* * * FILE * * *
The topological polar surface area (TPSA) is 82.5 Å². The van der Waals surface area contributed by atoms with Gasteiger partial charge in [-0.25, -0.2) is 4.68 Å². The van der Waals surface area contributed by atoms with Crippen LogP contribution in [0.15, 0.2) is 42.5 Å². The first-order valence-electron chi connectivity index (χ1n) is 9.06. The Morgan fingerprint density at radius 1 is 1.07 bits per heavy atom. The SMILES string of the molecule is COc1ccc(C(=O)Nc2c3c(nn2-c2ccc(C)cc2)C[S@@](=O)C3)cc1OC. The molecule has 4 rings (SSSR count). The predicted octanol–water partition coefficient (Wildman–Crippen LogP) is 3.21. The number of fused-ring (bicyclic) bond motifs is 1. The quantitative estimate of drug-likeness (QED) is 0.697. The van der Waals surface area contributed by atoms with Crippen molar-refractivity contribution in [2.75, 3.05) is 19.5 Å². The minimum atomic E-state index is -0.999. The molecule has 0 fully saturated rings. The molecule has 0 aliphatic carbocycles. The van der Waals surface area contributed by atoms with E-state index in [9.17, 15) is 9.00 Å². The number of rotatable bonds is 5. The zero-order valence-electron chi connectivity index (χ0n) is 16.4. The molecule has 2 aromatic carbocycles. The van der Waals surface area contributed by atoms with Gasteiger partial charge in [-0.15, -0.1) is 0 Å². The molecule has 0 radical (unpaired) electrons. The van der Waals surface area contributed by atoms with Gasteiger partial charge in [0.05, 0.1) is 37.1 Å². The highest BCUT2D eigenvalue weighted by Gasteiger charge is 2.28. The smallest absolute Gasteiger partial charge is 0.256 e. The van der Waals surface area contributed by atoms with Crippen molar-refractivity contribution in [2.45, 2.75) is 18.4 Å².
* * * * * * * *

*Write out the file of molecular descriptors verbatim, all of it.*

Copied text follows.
The topological polar surface area (TPSA) is 82.5 Å². The van der Waals surface area contributed by atoms with Gasteiger partial charge in [-0.25, -0.2) is 4.68 Å². The van der Waals surface area contributed by atoms with Crippen LogP contribution in [0.15, 0.2) is 42.5 Å². The first-order valence-electron chi connectivity index (χ1n) is 9.06. The Morgan fingerprint density at radius 1 is 1.07 bits per heavy atom. The SMILES string of the molecule is COc1ccc(C(=O)Nc2c3c(nn2-c2ccc(C)cc2)C[S@@](=O)C3)cc1OC. The molecule has 4 rings (SSSR count). The predicted octanol–water partition coefficient (Wildman–Crippen LogP) is 3.21. The number of fused-ring (bicyclic) bond motifs is 1. The quantitative estimate of drug-likeness (QED) is 0.697. The van der Waals surface area contributed by atoms with Crippen molar-refractivity contribution in [2.75, 3.05) is 19.5 Å². The minimum atomic E-state index is -0.999. The molecule has 0 fully saturated rings. The molecule has 0 aliphatic carbocycles. The van der Waals surface area contributed by atoms with E-state index in [9.17, 15) is 9.00 Å². The number of rotatable bonds is 5. The zero-order valence-electron chi connectivity index (χ0n) is 16.4. The molecule has 2 aromatic carbocycles. The van der Waals surface area contributed by atoms with Gasteiger partial charge in [-0.15, -0.1) is 0 Å². The molecule has 0 radical (unpaired) electrons. The van der Waals surface area contributed by atoms with Gasteiger partial charge in [0.05, 0.1) is 37.1 Å². The highest BCUT2D eigenvalue weighted by Gasteiger charge is 2.28. The smallest absolute Gasteiger partial charge is 0.256 e. The van der Waals surface area contributed by atoms with Crippen molar-refractivity contribution in [2.45, 2.75) is 18.4 Å².